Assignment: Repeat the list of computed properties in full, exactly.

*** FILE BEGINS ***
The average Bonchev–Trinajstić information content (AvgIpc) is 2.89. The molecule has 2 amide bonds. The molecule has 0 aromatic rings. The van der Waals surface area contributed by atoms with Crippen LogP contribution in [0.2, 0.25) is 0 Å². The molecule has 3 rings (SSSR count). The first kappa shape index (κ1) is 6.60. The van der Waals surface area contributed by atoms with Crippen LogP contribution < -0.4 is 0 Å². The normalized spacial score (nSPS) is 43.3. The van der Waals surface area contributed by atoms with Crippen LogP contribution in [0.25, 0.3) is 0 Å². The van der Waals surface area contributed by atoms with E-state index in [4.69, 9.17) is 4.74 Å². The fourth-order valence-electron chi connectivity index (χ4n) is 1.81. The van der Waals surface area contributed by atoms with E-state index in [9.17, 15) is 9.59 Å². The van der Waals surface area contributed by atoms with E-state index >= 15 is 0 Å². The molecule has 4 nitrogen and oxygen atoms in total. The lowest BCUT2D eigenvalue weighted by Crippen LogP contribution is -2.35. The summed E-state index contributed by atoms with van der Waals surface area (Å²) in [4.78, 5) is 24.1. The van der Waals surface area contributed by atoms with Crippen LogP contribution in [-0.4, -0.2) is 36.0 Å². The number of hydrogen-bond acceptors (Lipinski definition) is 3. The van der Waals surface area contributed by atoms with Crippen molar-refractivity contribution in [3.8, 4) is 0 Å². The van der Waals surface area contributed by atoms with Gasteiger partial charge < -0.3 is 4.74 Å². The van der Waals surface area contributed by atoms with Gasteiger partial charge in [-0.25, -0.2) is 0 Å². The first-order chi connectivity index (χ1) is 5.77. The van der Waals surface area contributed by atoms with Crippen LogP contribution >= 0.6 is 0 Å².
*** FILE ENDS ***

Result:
The average Bonchev–Trinajstić information content (AvgIpc) is 2.89. The molecule has 2 amide bonds. The molecule has 0 aromatic rings. The van der Waals surface area contributed by atoms with Crippen LogP contribution in [0.2, 0.25) is 0 Å². The molecule has 3 rings (SSSR count). The first kappa shape index (κ1) is 6.60. The van der Waals surface area contributed by atoms with Crippen LogP contribution < -0.4 is 0 Å². The normalized spacial score (nSPS) is 43.3. The van der Waals surface area contributed by atoms with Crippen LogP contribution in [0.25, 0.3) is 0 Å². The van der Waals surface area contributed by atoms with E-state index in [4.69, 9.17) is 4.74 Å². The fourth-order valence-electron chi connectivity index (χ4n) is 1.81. The van der Waals surface area contributed by atoms with E-state index in [9.17, 15) is 9.59 Å². The van der Waals surface area contributed by atoms with E-state index >= 15 is 0 Å². The molecule has 4 nitrogen and oxygen atoms in total. The lowest BCUT2D eigenvalue weighted by Crippen LogP contribution is -2.35. The summed E-state index contributed by atoms with van der Waals surface area (Å²) in [4.78, 5) is 24.1. The van der Waals surface area contributed by atoms with Crippen LogP contribution in [-0.4, -0.2) is 36.0 Å². The number of hydrogen-bond acceptors (Lipinski definition) is 3. The van der Waals surface area contributed by atoms with Crippen molar-refractivity contribution in [3.8, 4) is 0 Å². The van der Waals surface area contributed by atoms with Gasteiger partial charge < -0.3 is 4.74 Å². The van der Waals surface area contributed by atoms with Gasteiger partial charge in [-0.25, -0.2) is 0 Å². The first-order chi connectivity index (χ1) is 5.77. The van der Waals surface area contributed by atoms with Crippen LogP contribution >= 0.6 is 0 Å².